The images, and voices, from Libya’s migrant detention centres are sickening. An online blog posted a letter written by an anonymous refugee from Darfur, detained in Libya. “RS” writes of having left his village, destroyed by the Janjaweed, to find “shelter” in an internally displaced persons’ camp where men were killed and women were raped.
The images, and voices, from Libya’s migrant detention centres are sickening. An online blog posted a letter written by an anonymous refugee from Darfur, detained in Libya. “RS” writes of having left his village, destroyed by the Janjaweed, to find “shelter” in an internally displaced persons’ camp where men were killed and women were raped. With no options left, he left Sudan for Libya, only to find himself in the middle of an escalating civil conflict from which human smugglers were trying to profit.
He tells a now familiar story of smugglers demanding more and more money, promising him access to Europe if he or his family can come up with it. He cannot and spends weeks confined to shipping container shelters with little, and often no food or drink. His captors are eventually defeated by the Libyan army, and he is liberated, only to be forced into government work camps where he and other migrants work in slave-like conditions. He pens this letter from the Qaser Bin Gasher detention centre:
Eventually I received my final transfer, to a detention center named Qaser Bin Ghashir where I sit today writing my story. When I arrived, I found hundreds of refugees and asylum seekers already gathered there. We were brought scraps food once a day. It was very cold and we did not have blankets, clothes, shoes, or showers. I still had the same lice in my hair as the day I fled Sabratha. We faced regular beatings, racist slurs and exploitation.
A constellation of events has produced the horrifying conditions under which nearly 6,000 migrants languish in Libya. Large numbers of these individuals are people who were caught attempting to reach Europe, intercepted on the Mediterranean Sea, and taken to Libya. A two-year-deal between Libya and the European Union dictates the conditions of these interceptions: in return for Libya’s willingness to intercept boats of asylum seekers bound for Europe, the EU offers financial and other support to Libya’s coast guard.
It is a deal with the devil, made by an EU that is irrationally fearful of being inundated with migrants from sub-Saharan Africa in search only of safety and a better life. Thousands have drowned since the signing of this deal and others have been confined to a life of human rights abuse at the hands of the Libyan government.
One reporter says, “Since this deal, asylum seekers from Eritrea, Ethiopia, Sudan and Somalia have become some of the world’s most severe victims of abuse, extortion, slavery and torture at the hands of the Libyan forces.”
The worst part is that there is nothing newly horrific about the news stemming from Libya. Over two years ago, the world watched images of migrant auctions, in which hapless would-be refugees were apparently being sold into slavery. In response, attempting to give voice to global horror, the United Nations Security Council called this “human slave trade” an act that amounts to “heinous abuses of human rights.” In October 2018, a Somali man detained by the Libya government burned himself to death in protest, allegedly after he had been told by a representative from the United Nations High Commission on Refugees that he had no hope of leaving Libya.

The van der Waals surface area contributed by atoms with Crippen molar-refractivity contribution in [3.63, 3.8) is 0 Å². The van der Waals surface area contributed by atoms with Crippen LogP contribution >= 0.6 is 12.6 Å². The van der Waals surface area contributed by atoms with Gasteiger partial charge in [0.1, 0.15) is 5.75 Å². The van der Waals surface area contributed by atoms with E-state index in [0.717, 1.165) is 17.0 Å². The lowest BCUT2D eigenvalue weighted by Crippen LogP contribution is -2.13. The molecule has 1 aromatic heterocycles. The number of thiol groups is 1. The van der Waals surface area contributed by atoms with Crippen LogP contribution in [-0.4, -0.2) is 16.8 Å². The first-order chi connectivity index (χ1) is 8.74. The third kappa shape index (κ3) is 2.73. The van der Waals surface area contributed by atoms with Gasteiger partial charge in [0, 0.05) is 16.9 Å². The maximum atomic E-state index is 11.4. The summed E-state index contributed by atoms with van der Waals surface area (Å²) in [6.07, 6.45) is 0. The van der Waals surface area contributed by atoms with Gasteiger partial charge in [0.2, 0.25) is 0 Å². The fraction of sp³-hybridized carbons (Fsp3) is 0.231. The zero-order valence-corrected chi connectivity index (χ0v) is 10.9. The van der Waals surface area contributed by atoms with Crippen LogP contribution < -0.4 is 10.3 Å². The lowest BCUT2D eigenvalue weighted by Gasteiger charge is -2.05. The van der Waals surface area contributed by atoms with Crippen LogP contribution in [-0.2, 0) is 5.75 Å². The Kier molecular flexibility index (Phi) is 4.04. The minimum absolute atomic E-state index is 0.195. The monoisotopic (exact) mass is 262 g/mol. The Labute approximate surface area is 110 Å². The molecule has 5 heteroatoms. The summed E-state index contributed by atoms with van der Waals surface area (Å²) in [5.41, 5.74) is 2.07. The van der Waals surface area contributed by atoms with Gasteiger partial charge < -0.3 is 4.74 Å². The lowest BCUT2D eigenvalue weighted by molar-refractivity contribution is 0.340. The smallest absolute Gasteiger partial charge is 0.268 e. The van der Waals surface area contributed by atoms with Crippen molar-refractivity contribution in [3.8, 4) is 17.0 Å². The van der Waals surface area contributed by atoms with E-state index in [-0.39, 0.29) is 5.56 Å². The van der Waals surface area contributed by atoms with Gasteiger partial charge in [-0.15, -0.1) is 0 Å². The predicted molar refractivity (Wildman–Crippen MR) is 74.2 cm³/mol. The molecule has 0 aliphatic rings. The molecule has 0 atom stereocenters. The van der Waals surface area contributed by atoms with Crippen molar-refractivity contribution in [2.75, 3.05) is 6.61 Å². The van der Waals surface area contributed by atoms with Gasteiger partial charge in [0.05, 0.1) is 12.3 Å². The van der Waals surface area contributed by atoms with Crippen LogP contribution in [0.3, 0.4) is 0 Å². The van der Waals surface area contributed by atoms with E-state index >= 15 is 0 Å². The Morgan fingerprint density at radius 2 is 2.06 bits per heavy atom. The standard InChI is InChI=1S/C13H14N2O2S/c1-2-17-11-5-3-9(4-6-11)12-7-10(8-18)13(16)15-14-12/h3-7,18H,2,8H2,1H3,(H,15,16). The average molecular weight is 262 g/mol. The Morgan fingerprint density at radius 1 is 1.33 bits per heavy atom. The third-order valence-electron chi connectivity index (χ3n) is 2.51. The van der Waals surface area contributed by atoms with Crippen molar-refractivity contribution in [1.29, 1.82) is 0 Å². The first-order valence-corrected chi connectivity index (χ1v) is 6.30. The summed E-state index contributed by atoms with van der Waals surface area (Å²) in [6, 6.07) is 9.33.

These horrifying circumstances are now worsened by an escalating civil conflict. And, as the fighting in Libya intensifies, migrants now report worrying not only about starvation, dehydration, and torture, but also that they will be forced to fight in the ongoing civil conflict that is engulfing the country.
In the midst of these horrors, the Canadian government again showed some leadership. In February, Minister of Immigration, Refugees and Citizenship, Ahmed Hussen, announced that in addition to the 150 refugees Canada has admitted from Libya, “some rescued from migrant detention centres” (and thereby not Libyan nationals), it plans to admit another 600 in the next two years. An additional 100 people, freed from Libyan detention centres, and sent to Niger, will also be resettled. They are individuals, said Minister Hussen, who have “endured unimaginable trauma.”
And yet, why are so few of these refugees being admitted? And why will it take two years to do so when these individuals are dying right now? Why are we celebrating the admission of only 750 refugees from these horrific conditions, when Canada possesses the resources to offer many more spaces to individuals in desperate need?
Where is the government that, upon taking power, announced the intention to resettle 25,000 Syrians? There is, as the government knows, efficiency in admitting refugees whose background circumstances are broadly similar. We can develop settlement expertise in providing for their specific needs. It is in Canada’s power to offer a permanent solution to every single migrant in detention in Libya.
Let’s do it.
Patti Tamara Lenard is Associate Professor of Applied Ethics at the Graduate School of Public and International Affairs. Her areas of research expertise include refugee and migration policies, multiculturalism, and the impact of counter-terrorism policies on minority communities. She is presently authoring her second book, tentatively titled, How Should Democracies Punish Terrorists?